This summer our staff will be reading JC Ryle’s book, Holiness. The original book, written in 1877, had 7 chapters. Ryle would update the text in 1879 adding an additional 13 chapters to the volume. I chose this text as our summer reading project for several reasons, not the least of which is that Ryle remains one of my favorite Anglican bishops and writers. Here are a few more reasons for my choice:
First, having read Sibbes (Bruised Reed) and Augustine (Treatise on Grace and Free Will) the two previous years, Ryle, standing in the same stream, brings us close to our own century. and, while he wrote in and used the language of the Victorian era the challenges he faced are strikingly similar to those we face.
Second, Ryle was a clear, strong and discursive thinker who emphasized his points by cumulative effect. Often, today, Ryle is excerpted. I think it helpful to read him in context and in whole to feel the effect of his intellect and communucative skills.
Third, in this volume Ryle lays out afresh, biblically, systematically, and in practical terms, the true fundamentals of scriptural holiness.
Fourth, much of what Ryle has to say with regard to the interior aspects of personal holiness is of perennial importance and is uniformly relevant to Christian living here and now; challenging our own shallowness and superficialities.
We would love to have you read along with us this summer and I’d welcome your comments and questions. I will post on my blog every Monday a link to the section of text we will be discussing. This week, we look at chapter 7, “Assurance.” Following is a snip:
Assurance, such as Paul expresses in the verses which head this paper, is not a mere fancy or feeling. It is not the result of high animal spirits, or a sanguine temperament of body. It is a positive gift of the Holy Ghost, bestowed without reference to men’s bodily frames or constitutions, and a gift which every believer in Christ ought to aim at and seek after.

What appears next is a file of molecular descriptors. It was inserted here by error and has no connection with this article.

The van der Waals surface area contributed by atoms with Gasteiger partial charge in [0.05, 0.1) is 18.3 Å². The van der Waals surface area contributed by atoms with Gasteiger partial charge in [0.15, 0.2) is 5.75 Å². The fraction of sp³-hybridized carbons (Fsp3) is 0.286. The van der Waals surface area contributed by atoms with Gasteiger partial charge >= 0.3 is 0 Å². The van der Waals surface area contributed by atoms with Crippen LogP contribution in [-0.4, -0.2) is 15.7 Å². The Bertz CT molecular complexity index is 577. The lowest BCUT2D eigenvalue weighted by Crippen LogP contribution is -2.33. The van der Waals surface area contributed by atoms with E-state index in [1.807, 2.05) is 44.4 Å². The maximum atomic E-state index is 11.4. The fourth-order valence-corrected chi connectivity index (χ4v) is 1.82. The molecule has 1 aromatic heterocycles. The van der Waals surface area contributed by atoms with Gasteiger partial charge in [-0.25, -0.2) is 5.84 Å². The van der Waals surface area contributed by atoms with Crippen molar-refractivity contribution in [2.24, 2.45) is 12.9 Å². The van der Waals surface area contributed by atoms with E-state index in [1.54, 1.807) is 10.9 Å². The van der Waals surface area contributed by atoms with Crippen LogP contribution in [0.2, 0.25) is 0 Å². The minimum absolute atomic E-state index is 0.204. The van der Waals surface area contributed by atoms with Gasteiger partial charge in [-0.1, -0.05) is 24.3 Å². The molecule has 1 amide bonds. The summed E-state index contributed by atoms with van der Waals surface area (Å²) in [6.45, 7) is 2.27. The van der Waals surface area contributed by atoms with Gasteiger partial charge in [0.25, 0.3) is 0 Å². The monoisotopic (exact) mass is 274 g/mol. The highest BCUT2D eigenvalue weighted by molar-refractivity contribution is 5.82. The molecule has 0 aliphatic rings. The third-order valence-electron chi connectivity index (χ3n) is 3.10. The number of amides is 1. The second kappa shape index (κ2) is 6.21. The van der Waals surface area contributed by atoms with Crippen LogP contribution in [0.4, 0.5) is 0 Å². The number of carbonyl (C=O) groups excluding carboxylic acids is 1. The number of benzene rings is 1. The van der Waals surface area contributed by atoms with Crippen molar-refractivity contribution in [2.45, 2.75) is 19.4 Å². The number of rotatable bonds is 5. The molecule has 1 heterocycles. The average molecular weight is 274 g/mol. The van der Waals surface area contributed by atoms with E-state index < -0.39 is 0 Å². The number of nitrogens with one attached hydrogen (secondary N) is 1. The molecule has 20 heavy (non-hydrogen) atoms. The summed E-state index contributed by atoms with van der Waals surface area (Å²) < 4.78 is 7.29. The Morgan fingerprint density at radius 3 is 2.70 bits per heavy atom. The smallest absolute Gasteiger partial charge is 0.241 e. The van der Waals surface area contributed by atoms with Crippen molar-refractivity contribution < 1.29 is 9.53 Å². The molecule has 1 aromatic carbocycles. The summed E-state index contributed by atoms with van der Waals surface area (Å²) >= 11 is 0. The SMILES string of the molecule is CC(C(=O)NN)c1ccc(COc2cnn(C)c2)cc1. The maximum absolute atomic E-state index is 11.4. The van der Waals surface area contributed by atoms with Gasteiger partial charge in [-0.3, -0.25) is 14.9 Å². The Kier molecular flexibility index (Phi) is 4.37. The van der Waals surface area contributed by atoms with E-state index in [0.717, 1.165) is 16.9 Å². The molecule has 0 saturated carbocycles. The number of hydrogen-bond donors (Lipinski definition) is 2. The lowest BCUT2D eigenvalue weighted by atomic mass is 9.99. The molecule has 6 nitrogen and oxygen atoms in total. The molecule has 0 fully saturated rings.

In matters like these, the first question is this—What saith the Scripture? I answer that question without the least hesitation. The Word of God appears to me to teach distinctly that a believer may arrive at an assured confidence with regard to his own salvation.
I lay it down fully and broadly, as God’s truth, that a true Christian, a converted man, may reach such a comfortable degree of faith in Christ, that in general he shall feel entirely confident as to the pardon and safety of his soul—shall seldom be troubled with doubts—seldom be distracted with fears—seldom be distressed by anxious questionings—and, in short, though vexed by many an inward conflict with sin, shall look forward to death without trembling, and to judgment without dismay. This, I say, is the doctrine of the Bible.
Such is my account of assurance. I will ask my readers to mark it well. I say neither less nor more than I have here laid down.
Now such a statement as this is often disputed and denied. Many cannot see the truth of it at all.
The Church of Rome denounces assurance in the most unmeasured terms. The Council of Trent declares roundly that a “believer’s assurance of the pardon of his sins is a vain and ungodly confidence;” and Cardinal Bellarmine, the well-known champion of Romanism, calls it “a prime error of heretics.”
The vast majority of the worldly and thoughtless Christians among ourselves oppose the doctrine of assurance. It offends and annoys them to hear of it. They do not like others to feel comfortable and sure, because they never feel so themselves. Ask them whether their sins are forgiven, and they will probably tell you they do not know! That they cannot receive the doctrine of assurance is certainly no marvel.
But there are also some true believers who reject assurance, or shrink from it as a doctrine fraught with danger. They consider it borders on presumption. They seem to think it a proper humility never to feel sure, never to be confident, and to live in a certain degree of doubt and suspense about their souls. This is to be regretted, and does much harm.
I frankly allow there are some presumptuous persons who profess to feel a confidence for which they have no Scriptural warrant. There are always some people who think well of themselves when 104God thinks ill, just as there are some who think ill of themselves when God thinks well. There always will be such. There never yet was a Scriptural truth without abuses and counterfeits. God’s election—man’s impotence—salvation by grace—all are alike abused. There will be fanatics and enthusiasts as long as the world stands. But, for all this, assurance is a reality and a true thing; and God’s children must not let themselves be driven from the use of a truth, merely because it is abused.
My answer to all who deny the existence of real, well-grounded assurance, is simply this—What saith the Scripture? If assurance be not there, I have not another word to say.